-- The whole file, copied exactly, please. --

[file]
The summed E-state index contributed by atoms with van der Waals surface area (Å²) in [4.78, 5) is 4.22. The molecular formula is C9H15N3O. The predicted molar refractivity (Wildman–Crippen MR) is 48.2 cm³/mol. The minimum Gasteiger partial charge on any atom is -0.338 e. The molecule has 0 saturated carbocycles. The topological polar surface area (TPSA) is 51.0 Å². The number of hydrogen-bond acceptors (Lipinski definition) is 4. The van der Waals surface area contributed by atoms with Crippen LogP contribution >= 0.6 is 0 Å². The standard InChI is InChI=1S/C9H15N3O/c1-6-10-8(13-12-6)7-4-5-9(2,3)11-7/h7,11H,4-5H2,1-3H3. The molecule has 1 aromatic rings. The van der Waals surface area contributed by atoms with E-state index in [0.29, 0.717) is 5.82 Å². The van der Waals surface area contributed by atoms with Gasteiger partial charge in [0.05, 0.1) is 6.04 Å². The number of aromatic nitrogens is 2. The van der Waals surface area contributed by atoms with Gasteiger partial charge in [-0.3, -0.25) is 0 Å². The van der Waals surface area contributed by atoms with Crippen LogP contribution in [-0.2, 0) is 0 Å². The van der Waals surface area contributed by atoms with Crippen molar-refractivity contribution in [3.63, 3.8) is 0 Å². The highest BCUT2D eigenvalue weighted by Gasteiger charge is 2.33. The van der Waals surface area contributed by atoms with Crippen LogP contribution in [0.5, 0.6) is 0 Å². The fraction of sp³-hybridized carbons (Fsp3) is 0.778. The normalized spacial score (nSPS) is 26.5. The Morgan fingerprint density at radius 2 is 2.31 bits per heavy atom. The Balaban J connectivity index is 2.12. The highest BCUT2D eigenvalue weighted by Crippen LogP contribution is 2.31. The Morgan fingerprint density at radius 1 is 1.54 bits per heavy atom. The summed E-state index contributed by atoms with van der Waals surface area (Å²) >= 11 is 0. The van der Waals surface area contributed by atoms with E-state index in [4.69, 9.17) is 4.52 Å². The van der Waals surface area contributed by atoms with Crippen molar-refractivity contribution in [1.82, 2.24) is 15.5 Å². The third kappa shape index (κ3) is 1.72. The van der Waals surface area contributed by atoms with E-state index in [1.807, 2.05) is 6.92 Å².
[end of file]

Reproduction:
The summed E-state index contributed by atoms with van der Waals surface area (Å²) in [4.78, 5) is 4.22. The molecular formula is C9H15N3O. The predicted molar refractivity (Wildman–Crippen MR) is 48.2 cm³/mol. The minimum Gasteiger partial charge on any atom is -0.338 e. The molecule has 0 saturated carbocycles. The topological polar surface area (TPSA) is 51.0 Å². The number of hydrogen-bond acceptors (Lipinski definition) is 4. The van der Waals surface area contributed by atoms with Crippen LogP contribution >= 0.6 is 0 Å². The standard InChI is InChI=1S/C9H15N3O/c1-6-10-8(13-12-6)7-4-5-9(2,3)11-7/h7,11H,4-5H2,1-3H3. The molecule has 1 aromatic rings. The van der Waals surface area contributed by atoms with E-state index in [0.29, 0.717) is 5.82 Å². The van der Waals surface area contributed by atoms with Gasteiger partial charge in [0.05, 0.1) is 6.04 Å². The number of aromatic nitrogens is 2. The van der Waals surface area contributed by atoms with Gasteiger partial charge in [-0.3, -0.25) is 0 Å². The van der Waals surface area contributed by atoms with Crippen LogP contribution in [-0.2, 0) is 0 Å². The van der Waals surface area contributed by atoms with Crippen molar-refractivity contribution in [3.63, 3.8) is 0 Å². The highest BCUT2D eigenvalue weighted by Gasteiger charge is 2.33. The van der Waals surface area contributed by atoms with Crippen LogP contribution in [0.5, 0.6) is 0 Å². The fraction of sp³-hybridized carbons (Fsp3) is 0.778. The normalized spacial score (nSPS) is 26.5. The Morgan fingerprint density at radius 2 is 2.31 bits per heavy atom. The Balaban J connectivity index is 2.12. The highest BCUT2D eigenvalue weighted by Crippen LogP contribution is 2.31. The Morgan fingerprint density at radius 1 is 1.54 bits per heavy atom. The summed E-state index contributed by atoms with van der Waals surface area (Å²) >= 11 is 0. The van der Waals surface area contributed by atoms with E-state index in [4.69, 9.17) is 4.52 Å². The van der Waals surface area contributed by atoms with Crippen molar-refractivity contribution in [1.82, 2.24) is 15.5 Å². The third kappa shape index (κ3) is 1.72. The van der Waals surface area contributed by atoms with E-state index in [1.807, 2.05) is 6.92 Å².